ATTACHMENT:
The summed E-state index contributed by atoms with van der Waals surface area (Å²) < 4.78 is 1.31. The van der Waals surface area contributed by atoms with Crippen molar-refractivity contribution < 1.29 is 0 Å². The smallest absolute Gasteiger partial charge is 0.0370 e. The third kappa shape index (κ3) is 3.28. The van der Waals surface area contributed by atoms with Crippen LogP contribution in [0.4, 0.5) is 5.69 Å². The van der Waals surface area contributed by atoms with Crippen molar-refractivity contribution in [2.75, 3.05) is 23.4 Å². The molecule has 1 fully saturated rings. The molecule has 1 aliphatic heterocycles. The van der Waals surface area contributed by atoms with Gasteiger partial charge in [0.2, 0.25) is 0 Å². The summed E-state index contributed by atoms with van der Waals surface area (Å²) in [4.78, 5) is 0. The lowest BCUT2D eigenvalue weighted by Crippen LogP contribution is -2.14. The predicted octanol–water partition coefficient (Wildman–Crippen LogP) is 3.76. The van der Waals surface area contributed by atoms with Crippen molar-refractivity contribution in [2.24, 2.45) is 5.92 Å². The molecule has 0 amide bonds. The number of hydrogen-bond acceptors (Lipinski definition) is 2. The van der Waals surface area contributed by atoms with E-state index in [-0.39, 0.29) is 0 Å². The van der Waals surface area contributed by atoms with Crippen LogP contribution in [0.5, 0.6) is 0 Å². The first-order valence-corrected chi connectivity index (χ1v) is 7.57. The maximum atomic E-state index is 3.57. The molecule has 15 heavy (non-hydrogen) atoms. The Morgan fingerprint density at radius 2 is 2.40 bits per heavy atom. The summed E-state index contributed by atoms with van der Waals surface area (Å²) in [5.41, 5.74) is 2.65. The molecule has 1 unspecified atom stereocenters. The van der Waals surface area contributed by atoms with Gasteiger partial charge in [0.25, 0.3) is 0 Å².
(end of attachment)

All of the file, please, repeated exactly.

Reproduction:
The summed E-state index contributed by atoms with van der Waals surface area (Å²) < 4.78 is 1.31. The van der Waals surface area contributed by atoms with Crippen molar-refractivity contribution < 1.29 is 0 Å². The smallest absolute Gasteiger partial charge is 0.0370 e. The third kappa shape index (κ3) is 3.28. The van der Waals surface area contributed by atoms with Crippen LogP contribution in [0.4, 0.5) is 5.69 Å². The van der Waals surface area contributed by atoms with Crippen molar-refractivity contribution in [2.75, 3.05) is 23.4 Å². The molecule has 1 fully saturated rings. The molecule has 1 aliphatic heterocycles. The van der Waals surface area contributed by atoms with Gasteiger partial charge in [0.2, 0.25) is 0 Å². The summed E-state index contributed by atoms with van der Waals surface area (Å²) in [4.78, 5) is 0. The lowest BCUT2D eigenvalue weighted by Crippen LogP contribution is -2.14. The predicted octanol–water partition coefficient (Wildman–Crippen LogP) is 3.76. The van der Waals surface area contributed by atoms with Crippen molar-refractivity contribution in [2.24, 2.45) is 5.92 Å². The molecule has 0 amide bonds. The number of hydrogen-bond acceptors (Lipinski definition) is 2. The van der Waals surface area contributed by atoms with E-state index in [-0.39, 0.29) is 0 Å². The van der Waals surface area contributed by atoms with Crippen LogP contribution in [0.5, 0.6) is 0 Å². The first-order valence-corrected chi connectivity index (χ1v) is 7.57. The maximum atomic E-state index is 3.57. The molecule has 15 heavy (non-hydrogen) atoms. The Morgan fingerprint density at radius 2 is 2.40 bits per heavy atom. The summed E-state index contributed by atoms with van der Waals surface area (Å²) in [5.41, 5.74) is 2.65. The molecule has 1 unspecified atom stereocenters. The van der Waals surface area contributed by atoms with Gasteiger partial charge in [0.25, 0.3) is 0 Å².